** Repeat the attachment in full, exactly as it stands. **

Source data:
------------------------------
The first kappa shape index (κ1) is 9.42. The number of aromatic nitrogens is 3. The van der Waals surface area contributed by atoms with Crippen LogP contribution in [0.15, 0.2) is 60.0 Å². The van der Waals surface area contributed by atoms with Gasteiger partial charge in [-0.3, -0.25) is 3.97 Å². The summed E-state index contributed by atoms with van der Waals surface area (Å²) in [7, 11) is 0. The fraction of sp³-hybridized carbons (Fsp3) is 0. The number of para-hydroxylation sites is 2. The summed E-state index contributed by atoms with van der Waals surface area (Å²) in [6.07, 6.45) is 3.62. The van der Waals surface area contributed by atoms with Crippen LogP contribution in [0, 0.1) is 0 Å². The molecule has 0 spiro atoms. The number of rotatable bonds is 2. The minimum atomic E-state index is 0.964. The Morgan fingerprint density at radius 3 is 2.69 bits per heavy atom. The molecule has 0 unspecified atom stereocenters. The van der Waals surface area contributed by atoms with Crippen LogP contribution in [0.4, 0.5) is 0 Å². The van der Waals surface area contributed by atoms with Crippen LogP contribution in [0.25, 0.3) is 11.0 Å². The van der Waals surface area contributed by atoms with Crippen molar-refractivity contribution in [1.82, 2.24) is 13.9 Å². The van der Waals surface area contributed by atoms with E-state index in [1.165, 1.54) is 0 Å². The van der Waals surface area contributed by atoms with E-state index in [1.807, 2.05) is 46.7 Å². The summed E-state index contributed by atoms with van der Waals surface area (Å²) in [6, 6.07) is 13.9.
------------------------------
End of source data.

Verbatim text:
The first kappa shape index (κ1) is 9.42. The number of aromatic nitrogens is 3. The van der Waals surface area contributed by atoms with Crippen LogP contribution in [0.15, 0.2) is 60.0 Å². The van der Waals surface area contributed by atoms with Gasteiger partial charge in [-0.3, -0.25) is 3.97 Å². The summed E-state index contributed by atoms with van der Waals surface area (Å²) in [7, 11) is 0. The fraction of sp³-hybridized carbons (Fsp3) is 0. The number of para-hydroxylation sites is 2. The summed E-state index contributed by atoms with van der Waals surface area (Å²) in [6.07, 6.45) is 3.62. The van der Waals surface area contributed by atoms with Crippen LogP contribution in [0, 0.1) is 0 Å². The molecule has 0 spiro atoms. The number of rotatable bonds is 2. The minimum atomic E-state index is 0.964. The Morgan fingerprint density at radius 3 is 2.69 bits per heavy atom. The molecule has 0 unspecified atom stereocenters. The van der Waals surface area contributed by atoms with Crippen LogP contribution in [0.4, 0.5) is 0 Å². The van der Waals surface area contributed by atoms with Crippen LogP contribution in [0.25, 0.3) is 11.0 Å². The van der Waals surface area contributed by atoms with Crippen molar-refractivity contribution in [1.82, 2.24) is 13.9 Å². The van der Waals surface area contributed by atoms with E-state index in [1.165, 1.54) is 0 Å². The van der Waals surface area contributed by atoms with E-state index in [1.807, 2.05) is 46.7 Å². The summed E-state index contributed by atoms with van der Waals surface area (Å²) in [6, 6.07) is 13.9.